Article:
This can be a frustrating and difficult time of year to fish for esox — wind, cold, wet, and a lot less activity than the good months we had after the feed in autumn.
With a few adjustments and a lot of tenacity we can still have some fishing success, and it’s usually at this time that big trophy fish can show up.
You have to be an extremely versatile angler at this time; fish can be deep to find a thermocline that suits them, and in other instances a bright winter sun can bring fish in the shallows for a few hours to warm up. Now more than ever you need to keep an eye on the local meteorological conditions and adapt.
Here are a few pointers to help you in your winter quest.
Now that the autumn feed is over, pike tend to retreat to their winter layers. They’re becoming less active and their digestive system slows down due to the colder temperatures, but they still need to feed. Those feeding windows can be small and limited to a few areas.
The baitfish tend to regroup in bigger shoals and are less spread around the water during this time. Pike, being a predatory fish, will follow these groups, picking on easy targets and dying fish.
If you fish from a boat, a sonar (fish finder) this will help you save valuable time. If you fish from the shore, find rivers that are not too flooded. Fish are a little more demanding in their calorie intake in rivers as they have moving water to deal with.
For the angler afloat, finding features like drop offs and anything that keeps baitfish together is your starting point. Pike are never too far from the food source in winter.
An important point is to try to fish the edge and outside of the baitfish shoal. Unfortunately you can only do this with the help of a fish finder, but nowadays you can get great little units without breaking the bank.
This will give you an idea of how deep you need to fish and brings me to my second point — what fly lines to use?
This fly head tied with Fish-Skull Body Tubing helps push water and establish a presence.
The moods of pike can be quite variable in general, but it’s even more noticeable in the wintertime.
Some days you need to get that fly right in front of their noses in 20- to 30-foot deep water to induce a take, other times they may swim up many feet from the depths to nail a fly that’s presented mid water.
This is when you need a few lines to cope with different scenarios. In winter I mostly fish from the comfort of my boat, and venues averaging 20 to 40 feet in depth. My go-to lines are an S3, S7, and a T12 ( but I try not to use this one too much as it is hard work casting all day).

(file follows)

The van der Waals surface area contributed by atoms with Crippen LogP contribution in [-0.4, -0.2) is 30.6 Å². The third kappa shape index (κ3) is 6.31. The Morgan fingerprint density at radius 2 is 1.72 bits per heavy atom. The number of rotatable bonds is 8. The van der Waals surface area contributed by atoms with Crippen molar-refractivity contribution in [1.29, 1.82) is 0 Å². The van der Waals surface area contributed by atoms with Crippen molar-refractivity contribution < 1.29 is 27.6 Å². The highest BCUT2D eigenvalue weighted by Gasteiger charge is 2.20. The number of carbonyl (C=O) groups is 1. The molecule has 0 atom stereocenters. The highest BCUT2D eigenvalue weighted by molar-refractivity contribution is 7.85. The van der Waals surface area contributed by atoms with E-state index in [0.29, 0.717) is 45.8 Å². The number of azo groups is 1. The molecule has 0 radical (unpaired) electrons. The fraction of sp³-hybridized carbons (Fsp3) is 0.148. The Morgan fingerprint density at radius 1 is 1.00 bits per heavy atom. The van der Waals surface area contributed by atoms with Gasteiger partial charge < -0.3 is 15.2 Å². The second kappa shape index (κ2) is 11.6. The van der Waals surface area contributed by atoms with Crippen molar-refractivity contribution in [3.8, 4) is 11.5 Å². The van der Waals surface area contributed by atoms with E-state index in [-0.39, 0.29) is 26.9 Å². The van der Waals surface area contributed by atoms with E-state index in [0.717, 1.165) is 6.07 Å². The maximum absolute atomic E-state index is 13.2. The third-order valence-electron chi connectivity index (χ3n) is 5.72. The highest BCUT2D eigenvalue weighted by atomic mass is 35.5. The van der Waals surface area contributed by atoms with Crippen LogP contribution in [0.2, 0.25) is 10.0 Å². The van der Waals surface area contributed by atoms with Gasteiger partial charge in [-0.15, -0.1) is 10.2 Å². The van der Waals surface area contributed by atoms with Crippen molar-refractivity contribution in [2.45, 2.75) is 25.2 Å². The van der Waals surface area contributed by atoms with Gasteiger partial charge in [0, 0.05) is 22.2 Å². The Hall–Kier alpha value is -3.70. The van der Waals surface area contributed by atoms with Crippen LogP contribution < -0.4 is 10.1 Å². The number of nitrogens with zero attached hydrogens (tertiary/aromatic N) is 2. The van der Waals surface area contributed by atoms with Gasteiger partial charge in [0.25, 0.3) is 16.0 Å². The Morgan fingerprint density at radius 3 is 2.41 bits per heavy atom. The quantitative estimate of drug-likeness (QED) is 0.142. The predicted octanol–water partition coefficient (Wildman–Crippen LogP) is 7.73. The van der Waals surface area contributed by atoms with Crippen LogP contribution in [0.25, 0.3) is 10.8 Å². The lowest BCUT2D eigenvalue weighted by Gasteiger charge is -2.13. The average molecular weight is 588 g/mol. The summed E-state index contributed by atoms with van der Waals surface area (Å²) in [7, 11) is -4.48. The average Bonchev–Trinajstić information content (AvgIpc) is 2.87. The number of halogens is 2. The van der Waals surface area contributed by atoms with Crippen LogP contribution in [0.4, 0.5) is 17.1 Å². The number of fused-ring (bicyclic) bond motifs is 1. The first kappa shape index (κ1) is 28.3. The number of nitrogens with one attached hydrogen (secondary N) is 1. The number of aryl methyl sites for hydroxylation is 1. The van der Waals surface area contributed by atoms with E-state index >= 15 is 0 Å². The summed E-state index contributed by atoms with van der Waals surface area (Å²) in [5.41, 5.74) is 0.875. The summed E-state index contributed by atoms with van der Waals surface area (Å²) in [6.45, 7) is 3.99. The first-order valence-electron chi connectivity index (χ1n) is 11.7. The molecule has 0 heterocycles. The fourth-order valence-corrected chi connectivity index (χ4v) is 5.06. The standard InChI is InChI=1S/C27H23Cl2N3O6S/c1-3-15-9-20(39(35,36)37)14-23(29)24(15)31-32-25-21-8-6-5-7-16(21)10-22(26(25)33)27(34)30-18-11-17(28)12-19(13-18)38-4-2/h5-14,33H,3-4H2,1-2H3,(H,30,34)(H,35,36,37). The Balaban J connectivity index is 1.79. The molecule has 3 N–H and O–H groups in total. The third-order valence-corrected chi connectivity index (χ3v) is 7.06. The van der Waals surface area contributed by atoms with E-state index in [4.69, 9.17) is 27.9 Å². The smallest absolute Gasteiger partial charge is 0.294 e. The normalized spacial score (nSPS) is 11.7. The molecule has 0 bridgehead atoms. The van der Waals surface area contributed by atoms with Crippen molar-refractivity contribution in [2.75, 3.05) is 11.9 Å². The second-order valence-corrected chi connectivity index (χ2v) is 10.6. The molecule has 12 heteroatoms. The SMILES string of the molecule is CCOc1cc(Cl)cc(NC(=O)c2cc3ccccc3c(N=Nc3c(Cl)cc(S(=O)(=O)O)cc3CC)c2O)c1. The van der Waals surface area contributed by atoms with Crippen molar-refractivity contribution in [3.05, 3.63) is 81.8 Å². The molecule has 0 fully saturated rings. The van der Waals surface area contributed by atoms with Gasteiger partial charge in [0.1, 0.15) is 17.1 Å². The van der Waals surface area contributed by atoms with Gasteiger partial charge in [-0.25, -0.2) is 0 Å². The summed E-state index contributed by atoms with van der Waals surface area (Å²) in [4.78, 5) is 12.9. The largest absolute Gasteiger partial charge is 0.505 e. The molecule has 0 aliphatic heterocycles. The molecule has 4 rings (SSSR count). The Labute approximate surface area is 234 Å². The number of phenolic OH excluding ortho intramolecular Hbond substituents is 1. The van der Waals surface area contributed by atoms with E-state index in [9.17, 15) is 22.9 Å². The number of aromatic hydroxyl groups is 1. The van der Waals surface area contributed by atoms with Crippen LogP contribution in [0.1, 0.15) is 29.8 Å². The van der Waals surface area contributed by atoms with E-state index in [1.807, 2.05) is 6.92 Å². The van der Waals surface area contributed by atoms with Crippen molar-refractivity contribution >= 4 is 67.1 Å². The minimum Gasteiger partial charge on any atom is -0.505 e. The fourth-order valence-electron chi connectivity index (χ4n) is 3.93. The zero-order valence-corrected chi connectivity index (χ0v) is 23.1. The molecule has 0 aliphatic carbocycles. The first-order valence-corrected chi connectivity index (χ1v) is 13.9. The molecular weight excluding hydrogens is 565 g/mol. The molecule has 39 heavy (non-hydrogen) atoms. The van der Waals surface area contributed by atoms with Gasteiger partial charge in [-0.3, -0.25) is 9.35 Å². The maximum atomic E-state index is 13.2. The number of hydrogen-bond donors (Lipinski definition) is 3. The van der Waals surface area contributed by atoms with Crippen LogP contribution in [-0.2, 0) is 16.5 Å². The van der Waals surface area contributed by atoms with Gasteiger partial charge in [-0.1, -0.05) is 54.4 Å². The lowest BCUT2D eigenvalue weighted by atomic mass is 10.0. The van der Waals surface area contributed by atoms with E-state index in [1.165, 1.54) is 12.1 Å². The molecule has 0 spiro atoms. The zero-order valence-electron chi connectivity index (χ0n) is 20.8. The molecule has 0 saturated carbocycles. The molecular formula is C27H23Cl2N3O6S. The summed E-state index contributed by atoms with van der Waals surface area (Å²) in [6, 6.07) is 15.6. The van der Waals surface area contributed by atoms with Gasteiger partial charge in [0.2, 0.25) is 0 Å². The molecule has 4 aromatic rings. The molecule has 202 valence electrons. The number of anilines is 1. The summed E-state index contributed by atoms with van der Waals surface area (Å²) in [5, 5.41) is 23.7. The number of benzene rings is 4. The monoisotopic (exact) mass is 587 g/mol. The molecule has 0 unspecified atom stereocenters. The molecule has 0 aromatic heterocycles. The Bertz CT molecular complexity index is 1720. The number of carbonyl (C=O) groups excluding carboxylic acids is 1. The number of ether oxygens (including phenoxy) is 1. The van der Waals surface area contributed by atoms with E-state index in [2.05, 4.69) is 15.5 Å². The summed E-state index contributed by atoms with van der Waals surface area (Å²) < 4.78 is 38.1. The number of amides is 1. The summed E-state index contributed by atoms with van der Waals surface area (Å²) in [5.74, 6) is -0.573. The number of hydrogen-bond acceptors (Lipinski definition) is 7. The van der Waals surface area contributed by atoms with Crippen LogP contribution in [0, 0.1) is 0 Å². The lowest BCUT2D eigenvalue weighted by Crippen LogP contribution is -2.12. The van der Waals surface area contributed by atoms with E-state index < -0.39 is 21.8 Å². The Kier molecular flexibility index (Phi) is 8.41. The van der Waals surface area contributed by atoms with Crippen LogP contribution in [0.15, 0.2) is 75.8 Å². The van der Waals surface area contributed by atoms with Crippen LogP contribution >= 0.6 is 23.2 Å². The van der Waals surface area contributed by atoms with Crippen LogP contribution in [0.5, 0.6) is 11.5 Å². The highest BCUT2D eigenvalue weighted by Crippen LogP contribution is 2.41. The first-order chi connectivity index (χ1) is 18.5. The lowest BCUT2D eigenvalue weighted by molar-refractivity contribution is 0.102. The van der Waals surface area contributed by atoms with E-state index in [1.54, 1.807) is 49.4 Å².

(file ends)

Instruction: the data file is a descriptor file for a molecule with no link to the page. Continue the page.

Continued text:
Low and slow is the key on most winter days, try to fish with the least sinking line you can get away with. It can be long and boring to wait for your line to get down but it’s part of the deal I’m afraid.
Always keep contact with your fly while it’s descending, hits on the drop can happen, and slack on your line can ruin any bite detection.
And now for matching your fly to your line...
Again, we are faced with a very wide choice, but to cut it down, I like flies that are loud and have a noticeable presence in water (see my past article Make Some Noise! How to Tie Loud Flies for Esox Fishing).
When it’s the shortest days of the year and you're fishing deep, colors are not that important, but you want to make it easy for the fish to find your fly. Wiggle Tails, Rattles, and T-Bone type heads tied with Fish-Skull Body Tubing are great.
Having a selection of tungsten cones and disks with you is also important so you can easily change the sink rate of your fly by simply adding the cones at the front of your fly. You can put some glass beads between the cones for creating a louder clicking noise each time you strip.
Don’t give up! Winter fly fishing for pike is hard, but if you find the baitfish and features, you'll know the pike aren’t too far away.
The question is: will they be in the mood to feed that day?
I've spent many hours and days without a bite in winter, but some of my biggest and most memorable fish came in winter.
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About Norbert Renaud:
Norbert was born in France, but has lived in Ireland for most of his life. His father came to Ireland for fishing in the late 1960s and passed the bug onto him. Living in an area that holds 365 lakes and rivers, it's easy to get addicted to fishing. There are little predator species locally to chase on the fly: trout, perch, or pikes… His choice is very easy. He runs L'ile Verte Fishing Lodge and when not behind the stove cooking for the clients, he's either guiding, tying flies, or fishing for himself.